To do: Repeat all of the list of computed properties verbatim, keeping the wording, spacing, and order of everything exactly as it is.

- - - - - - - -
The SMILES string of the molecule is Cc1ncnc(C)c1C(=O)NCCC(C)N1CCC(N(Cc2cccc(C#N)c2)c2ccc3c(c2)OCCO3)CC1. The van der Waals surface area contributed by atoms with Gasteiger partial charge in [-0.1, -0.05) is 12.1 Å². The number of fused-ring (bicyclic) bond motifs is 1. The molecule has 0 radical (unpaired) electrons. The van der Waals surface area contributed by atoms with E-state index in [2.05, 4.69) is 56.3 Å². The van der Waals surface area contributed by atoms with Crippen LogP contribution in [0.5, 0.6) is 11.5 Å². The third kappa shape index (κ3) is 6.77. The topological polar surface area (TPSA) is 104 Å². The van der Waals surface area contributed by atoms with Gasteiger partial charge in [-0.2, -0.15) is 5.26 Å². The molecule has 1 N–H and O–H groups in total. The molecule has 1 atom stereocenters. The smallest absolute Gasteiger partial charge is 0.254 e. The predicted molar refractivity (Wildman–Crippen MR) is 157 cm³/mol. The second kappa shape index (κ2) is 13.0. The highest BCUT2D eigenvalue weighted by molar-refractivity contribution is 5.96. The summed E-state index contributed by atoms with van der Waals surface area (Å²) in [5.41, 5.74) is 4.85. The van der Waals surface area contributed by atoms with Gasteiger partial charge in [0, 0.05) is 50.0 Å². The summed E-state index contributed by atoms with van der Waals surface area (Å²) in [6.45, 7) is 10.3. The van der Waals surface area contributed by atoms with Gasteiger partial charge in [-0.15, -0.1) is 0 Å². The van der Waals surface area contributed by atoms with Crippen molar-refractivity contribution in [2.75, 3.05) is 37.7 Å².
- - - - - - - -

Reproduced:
The SMILES string of the molecule is Cc1ncnc(C)c1C(=O)NCCC(C)N1CCC(N(Cc2cccc(C#N)c2)c2ccc3c(c2)OCCO3)CC1. The van der Waals surface area contributed by atoms with Gasteiger partial charge in [-0.1, -0.05) is 12.1 Å². The number of fused-ring (bicyclic) bond motifs is 1. The molecule has 0 radical (unpaired) electrons. The van der Waals surface area contributed by atoms with E-state index in [2.05, 4.69) is 56.3 Å². The van der Waals surface area contributed by atoms with Crippen LogP contribution in [0.5, 0.6) is 11.5 Å². The third kappa shape index (κ3) is 6.77. The topological polar surface area (TPSA) is 104 Å². The van der Waals surface area contributed by atoms with Gasteiger partial charge in [-0.2, -0.15) is 5.26 Å². The molecule has 1 N–H and O–H groups in total. The molecule has 1 atom stereocenters. The smallest absolute Gasteiger partial charge is 0.254 e. The predicted molar refractivity (Wildman–Crippen MR) is 157 cm³/mol. The second kappa shape index (κ2) is 13.0. The highest BCUT2D eigenvalue weighted by molar-refractivity contribution is 5.96. The summed E-state index contributed by atoms with van der Waals surface area (Å²) in [5.41, 5.74) is 4.85. The van der Waals surface area contributed by atoms with Gasteiger partial charge in [0, 0.05) is 50.0 Å². The summed E-state index contributed by atoms with van der Waals surface area (Å²) in [6.45, 7) is 10.3. The van der Waals surface area contributed by atoms with Gasteiger partial charge in [-0.15, -0.1) is 0 Å². The van der Waals surface area contributed by atoms with Crippen molar-refractivity contribution in [2.75, 3.05) is 37.7 Å².